Thesaurus talk:promiscuous man

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Presumably "john fowlds" is not the only synonym (or indeed, a synonym at all) for a promiscuous man. What should be done here? I'm new.-- 04:17, 15 January 2006 (UTC)


It looks like the last two edits before it was semi-protected were vandalism. Can someone revert it? 23:11, 18 December 2006 (UTC)

Done. Robert Ullmann 23:15, 18 December 2006 (UTC)

Lots of undefined (and unrelated Terms)[edit]

Skeezy, for example, is not actually a word for a promiscuous man. Its just a synonym for sleazy and was included, but the connotation for skeezy is different enough to make it unrelated. There are numerous other words like this included on the list, just to make it longer. 07:57, 3 May 2009 (UTC)

A related problem is that there are numerous words that aren't linked to definitions in wiktionary. If a word isn't important enough to have a definition, and use here wouldn't merit a definition, it shouldn't be listed. 07:57, 3 May 2009 (UTC)

How to understand it[edit]

@AdamBMorgan: there are several things that bother me with this entry. First, I don't know if it's to be taken in a neutral, positive or negative way. The definition given at promiscuous ("Indiscriminate in choice of sexual partners") point to a negative sense. But whether we want it or not, there are many people who think (consciously or unconsciously) that a man who sleeps with many women is a "successful" seducer (and I'd say that more men than women think like this). Conversely, a "promiscuous woman" tends to be universally regarded as a "slut". And what about homosexual men and women? A term like ladykiller cannot be applied to a homosexual man successful at picking up men. I think we should work with hyponyms and positive/pejorative connotations, even if there will be redundancies. --Barytonesis (talk) 13:40, 27 June 2017 (UTC)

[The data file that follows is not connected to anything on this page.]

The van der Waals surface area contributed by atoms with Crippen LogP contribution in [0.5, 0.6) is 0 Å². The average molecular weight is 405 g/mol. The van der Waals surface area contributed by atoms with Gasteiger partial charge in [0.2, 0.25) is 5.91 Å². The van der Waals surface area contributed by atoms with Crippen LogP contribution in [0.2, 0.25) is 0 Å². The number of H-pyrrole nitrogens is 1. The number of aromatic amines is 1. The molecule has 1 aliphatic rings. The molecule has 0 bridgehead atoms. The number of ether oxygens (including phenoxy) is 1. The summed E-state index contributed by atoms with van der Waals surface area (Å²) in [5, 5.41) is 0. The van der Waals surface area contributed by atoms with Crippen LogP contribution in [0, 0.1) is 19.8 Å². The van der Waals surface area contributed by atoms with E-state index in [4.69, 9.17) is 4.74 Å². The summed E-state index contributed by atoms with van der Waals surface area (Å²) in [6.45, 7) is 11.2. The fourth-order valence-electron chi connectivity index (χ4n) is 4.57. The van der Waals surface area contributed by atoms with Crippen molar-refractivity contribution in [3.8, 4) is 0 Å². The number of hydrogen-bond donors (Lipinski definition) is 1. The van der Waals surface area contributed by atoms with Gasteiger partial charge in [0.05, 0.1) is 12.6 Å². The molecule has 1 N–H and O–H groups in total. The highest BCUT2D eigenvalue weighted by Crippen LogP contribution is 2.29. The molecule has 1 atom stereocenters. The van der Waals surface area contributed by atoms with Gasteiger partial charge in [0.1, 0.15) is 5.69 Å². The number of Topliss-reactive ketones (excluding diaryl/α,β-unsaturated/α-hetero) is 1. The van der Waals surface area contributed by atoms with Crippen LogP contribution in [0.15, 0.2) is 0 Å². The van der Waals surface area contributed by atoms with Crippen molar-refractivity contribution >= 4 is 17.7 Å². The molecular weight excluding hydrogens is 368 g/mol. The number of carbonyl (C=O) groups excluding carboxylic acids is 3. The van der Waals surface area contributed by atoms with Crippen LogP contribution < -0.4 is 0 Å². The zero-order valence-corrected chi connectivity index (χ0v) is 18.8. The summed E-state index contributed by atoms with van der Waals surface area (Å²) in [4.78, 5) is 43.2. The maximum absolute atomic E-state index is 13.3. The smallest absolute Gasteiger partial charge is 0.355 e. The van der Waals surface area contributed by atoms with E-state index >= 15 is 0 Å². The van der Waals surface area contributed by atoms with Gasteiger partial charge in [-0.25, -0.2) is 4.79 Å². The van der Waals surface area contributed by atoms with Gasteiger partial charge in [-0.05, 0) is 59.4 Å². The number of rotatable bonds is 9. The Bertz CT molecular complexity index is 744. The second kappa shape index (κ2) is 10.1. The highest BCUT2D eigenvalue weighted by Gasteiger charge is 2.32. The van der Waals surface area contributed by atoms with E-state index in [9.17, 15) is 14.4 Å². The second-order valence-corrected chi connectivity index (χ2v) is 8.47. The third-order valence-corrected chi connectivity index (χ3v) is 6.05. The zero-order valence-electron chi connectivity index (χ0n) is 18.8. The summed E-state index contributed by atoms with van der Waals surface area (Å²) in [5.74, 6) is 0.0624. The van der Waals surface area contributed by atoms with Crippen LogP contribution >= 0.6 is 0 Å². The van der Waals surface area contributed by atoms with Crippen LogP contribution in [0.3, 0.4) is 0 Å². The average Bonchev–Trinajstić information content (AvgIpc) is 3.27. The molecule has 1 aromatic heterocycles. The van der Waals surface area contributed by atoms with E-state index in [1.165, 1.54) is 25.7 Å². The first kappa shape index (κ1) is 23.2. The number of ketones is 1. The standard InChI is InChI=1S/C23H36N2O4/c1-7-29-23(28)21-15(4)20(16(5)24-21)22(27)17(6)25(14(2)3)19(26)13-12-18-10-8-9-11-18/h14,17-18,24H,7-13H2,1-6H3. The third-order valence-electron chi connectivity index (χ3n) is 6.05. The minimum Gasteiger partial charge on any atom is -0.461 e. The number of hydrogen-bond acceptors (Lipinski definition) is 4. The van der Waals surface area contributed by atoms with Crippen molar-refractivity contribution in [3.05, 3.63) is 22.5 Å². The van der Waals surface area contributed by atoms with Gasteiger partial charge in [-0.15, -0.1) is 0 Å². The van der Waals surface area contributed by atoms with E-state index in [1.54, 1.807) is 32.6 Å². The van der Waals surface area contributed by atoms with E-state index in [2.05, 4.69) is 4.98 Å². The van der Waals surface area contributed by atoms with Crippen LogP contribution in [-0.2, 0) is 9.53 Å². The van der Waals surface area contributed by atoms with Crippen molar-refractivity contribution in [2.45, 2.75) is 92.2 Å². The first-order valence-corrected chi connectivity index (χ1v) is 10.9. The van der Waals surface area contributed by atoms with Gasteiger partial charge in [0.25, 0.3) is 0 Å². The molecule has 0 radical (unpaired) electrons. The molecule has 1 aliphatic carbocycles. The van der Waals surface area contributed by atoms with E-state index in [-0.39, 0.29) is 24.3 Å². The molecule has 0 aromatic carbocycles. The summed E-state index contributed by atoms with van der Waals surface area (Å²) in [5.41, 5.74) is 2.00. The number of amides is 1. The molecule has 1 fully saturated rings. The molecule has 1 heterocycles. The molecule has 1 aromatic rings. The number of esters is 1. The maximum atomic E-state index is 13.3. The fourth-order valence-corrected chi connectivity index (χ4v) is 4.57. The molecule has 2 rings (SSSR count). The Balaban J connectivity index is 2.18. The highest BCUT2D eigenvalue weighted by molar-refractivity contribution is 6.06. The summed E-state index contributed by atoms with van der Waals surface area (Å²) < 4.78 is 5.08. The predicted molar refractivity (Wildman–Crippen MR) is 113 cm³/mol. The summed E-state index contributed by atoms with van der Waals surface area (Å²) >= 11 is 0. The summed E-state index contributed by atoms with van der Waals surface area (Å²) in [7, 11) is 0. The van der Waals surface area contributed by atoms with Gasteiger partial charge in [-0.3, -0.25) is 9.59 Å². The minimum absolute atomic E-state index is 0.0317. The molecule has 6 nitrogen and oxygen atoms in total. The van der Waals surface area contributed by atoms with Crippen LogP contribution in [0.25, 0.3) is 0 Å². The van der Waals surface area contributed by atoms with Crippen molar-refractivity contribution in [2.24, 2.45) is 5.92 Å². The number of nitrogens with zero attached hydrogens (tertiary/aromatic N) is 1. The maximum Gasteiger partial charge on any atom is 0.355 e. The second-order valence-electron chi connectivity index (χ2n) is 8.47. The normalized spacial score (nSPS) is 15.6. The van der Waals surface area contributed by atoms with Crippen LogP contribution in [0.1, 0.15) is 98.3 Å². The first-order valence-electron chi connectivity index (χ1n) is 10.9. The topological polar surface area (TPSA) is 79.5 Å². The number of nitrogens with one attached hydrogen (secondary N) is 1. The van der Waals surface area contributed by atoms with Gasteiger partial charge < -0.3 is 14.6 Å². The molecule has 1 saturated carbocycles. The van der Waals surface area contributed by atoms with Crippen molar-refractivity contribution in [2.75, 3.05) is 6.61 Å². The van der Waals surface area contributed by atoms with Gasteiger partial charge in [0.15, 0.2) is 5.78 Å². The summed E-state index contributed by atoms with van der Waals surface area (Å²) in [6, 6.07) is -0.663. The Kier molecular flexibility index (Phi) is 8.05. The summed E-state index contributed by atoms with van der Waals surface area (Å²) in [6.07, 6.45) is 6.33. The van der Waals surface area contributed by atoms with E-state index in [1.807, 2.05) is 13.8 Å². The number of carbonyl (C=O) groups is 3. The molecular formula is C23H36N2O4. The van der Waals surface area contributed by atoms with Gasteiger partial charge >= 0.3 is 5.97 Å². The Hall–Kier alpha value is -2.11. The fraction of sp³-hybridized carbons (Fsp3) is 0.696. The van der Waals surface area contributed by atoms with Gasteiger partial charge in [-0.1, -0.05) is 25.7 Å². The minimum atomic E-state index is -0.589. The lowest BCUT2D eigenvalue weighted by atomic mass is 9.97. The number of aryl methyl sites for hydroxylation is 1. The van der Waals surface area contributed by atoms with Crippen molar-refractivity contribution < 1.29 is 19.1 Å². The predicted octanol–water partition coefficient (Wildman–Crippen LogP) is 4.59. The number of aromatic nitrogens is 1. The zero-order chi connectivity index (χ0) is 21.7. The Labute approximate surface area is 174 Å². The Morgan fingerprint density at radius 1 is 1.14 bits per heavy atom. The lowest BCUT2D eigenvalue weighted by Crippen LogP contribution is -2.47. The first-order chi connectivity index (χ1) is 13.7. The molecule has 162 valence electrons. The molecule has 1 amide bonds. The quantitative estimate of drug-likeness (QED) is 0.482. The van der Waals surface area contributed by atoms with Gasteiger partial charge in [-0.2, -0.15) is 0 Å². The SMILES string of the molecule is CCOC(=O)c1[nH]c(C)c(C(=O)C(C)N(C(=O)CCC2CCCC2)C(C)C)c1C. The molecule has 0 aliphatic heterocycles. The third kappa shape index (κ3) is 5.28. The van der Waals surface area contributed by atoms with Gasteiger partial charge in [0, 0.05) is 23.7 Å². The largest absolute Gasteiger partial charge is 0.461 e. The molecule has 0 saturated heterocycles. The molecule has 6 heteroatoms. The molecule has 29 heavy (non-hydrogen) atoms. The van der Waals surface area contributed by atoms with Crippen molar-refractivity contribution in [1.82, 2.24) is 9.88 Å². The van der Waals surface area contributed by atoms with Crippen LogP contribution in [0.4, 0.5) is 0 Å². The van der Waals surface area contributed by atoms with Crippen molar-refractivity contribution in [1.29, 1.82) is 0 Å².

@Barytonesis: I've started on the hyponyms to isolate heterosexual-coded terms and some labels to identify those terms I think are pejorative (or approbative, which is the best term I could find for words with positive connotations). Is this what you meant? Do you think sub-sections might be better than qualifiers? - AdamBMorgan (talk) 17:10, 27 June 2017 (UTC)
@AdamBMorgan: thanks, I like it better already, and "approbative" seems good. As for sub-sections vs. qualifiers, I don't feel strongly one way or the other right now. --Barytonesis (talk) 17:24, 27 June 2017 (UTC)